Now I'm an Amateur Extra class ham radio operator and when I first read that there was a WWVB emulator that would run on any phone my first response was a profane exclamation of disbelief. But I'll be damned the thing actually works. I can sync my wall clock and my G-Shock with it and I do so from time to time.

Sorry for such a long reply. I hope you found it useful.
 
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Discussion Starter #211
There was a big hubub when NIST was threatening to shut down WWV, WWVB, and WWVH (WWVB being the signal our watches and other so-called "atomic sync clocks" use) due to funding issues. Congress allocated the necessary funds and that calamity has been averted for now.

There have been some pretty cool projects where people have made their own micro WWVB transmitters (private transmitters transmitting a WWVB compliant signal on the WWVB frequency for local consumption) such as this one. These "micro stations" typically receive the time using GPS signals and then compose the WWVB signal and transmit it in the near field (which only goes a few inches or so). I've talked with some of the people who have built these about any plans to make commercial products that do this. Generally the mindset seems to be that if WWVB ever gets shut down then there'd be enough demand for such a thing to justify making them, but until then they just made it for themselves and it's too much of a pain in the butt to make them for others.

If WWVB ever does get shut down it will of course affect a lot more than watches. There are tons of "atomic sync" household clocks and other devices that use this signal for sync, all of which would be rendered nearly useless if WWVB goes away.

Where I live (Pinellas County) the WWVB signal is rather marginal. My Seiko Coutura SSG010 reliably syncs every night but my Casio G-Shock NEVER gets a sync. I've tried all the tricks (hang the watch on a metal bar, etc.) and that G-Shock just doesn't sync here. Amusingly I took it with me to Palatka for an overnight once and that night it got a sync. My radio-sync wall clock also never seems to sync anymore.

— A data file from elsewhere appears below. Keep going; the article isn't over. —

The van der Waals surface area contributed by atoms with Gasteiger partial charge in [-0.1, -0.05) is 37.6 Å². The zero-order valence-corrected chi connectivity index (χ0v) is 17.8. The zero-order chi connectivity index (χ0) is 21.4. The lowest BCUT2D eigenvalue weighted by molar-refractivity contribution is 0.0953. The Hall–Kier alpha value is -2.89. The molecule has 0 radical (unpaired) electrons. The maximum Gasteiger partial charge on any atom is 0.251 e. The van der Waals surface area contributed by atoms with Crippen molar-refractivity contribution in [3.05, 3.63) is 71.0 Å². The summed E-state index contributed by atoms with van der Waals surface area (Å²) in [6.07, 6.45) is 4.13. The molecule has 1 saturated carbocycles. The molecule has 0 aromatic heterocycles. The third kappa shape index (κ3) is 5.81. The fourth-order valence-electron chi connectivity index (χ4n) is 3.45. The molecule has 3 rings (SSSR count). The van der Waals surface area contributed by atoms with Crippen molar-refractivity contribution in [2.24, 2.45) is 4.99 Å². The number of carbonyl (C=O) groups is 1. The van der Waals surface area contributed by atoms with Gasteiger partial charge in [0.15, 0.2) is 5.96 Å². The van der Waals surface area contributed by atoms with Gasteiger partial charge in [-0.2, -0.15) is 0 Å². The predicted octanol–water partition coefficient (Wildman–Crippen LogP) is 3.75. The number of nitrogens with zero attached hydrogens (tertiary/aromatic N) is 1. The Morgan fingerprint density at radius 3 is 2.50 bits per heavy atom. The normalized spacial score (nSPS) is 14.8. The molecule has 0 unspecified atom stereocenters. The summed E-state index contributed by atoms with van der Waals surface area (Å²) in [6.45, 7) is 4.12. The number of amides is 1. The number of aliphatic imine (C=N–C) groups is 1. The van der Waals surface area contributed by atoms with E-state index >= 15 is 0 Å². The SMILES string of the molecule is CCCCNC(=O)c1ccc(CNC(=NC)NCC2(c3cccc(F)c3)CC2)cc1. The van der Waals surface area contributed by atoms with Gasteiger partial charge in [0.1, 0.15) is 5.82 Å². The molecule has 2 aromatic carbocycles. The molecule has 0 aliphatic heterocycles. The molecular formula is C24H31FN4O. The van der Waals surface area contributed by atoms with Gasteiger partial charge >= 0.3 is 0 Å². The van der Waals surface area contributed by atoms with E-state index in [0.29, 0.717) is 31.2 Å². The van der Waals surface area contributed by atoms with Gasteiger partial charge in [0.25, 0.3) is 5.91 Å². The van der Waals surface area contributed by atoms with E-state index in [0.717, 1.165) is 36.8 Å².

To sync these two devices I have an app on my phone called "WWVB Emulator". It uses your phone's time (which by the way may be off by several seconds so I use another app to precision-sync my phone's time first) as the reference and then generates a VERY weak electromagnetic signal with the WWVB signal on it. It's so weak that the phone has to be up against whatever part of the receiving device has the antenna in it in order for it to be received. How does it generate this signal when cell phones don't have a 60 kHz transmitter built in you might ask? It actually sends a modulated signal to the speaker element in the phone which results in a very weak electromagnetic field.

Now I'm an Amateur Extra class ham radio operator and when I first read that there was a WWVB emulator that would run on any phone my first response was a profane exclamation of disbelief. But I'll be damned the thing actually works. I can sync my wall clock and my G-Shock with it and I do so from time to time.

Sorry for such a long reply. I hope you found it useful.
Great reply. Thanks! Looks like I don't have to worry about the signal being shut down, at least for some time.

Interestingly, my atomic watches sync reliably when in the watch box on my dresser in the master bedroom, which has only some north-facing windows on the side of the room opposite of my dresser. To the west is a solid exterior wall. But, in the main living room, which has a lot of glass exposure to the west... no sync. I'm in Palm Beach County, which is farther away than Pinellas. 🙃

At this moment, I'm in Naples, FL on a little family "vaca." No sync last night for my watch.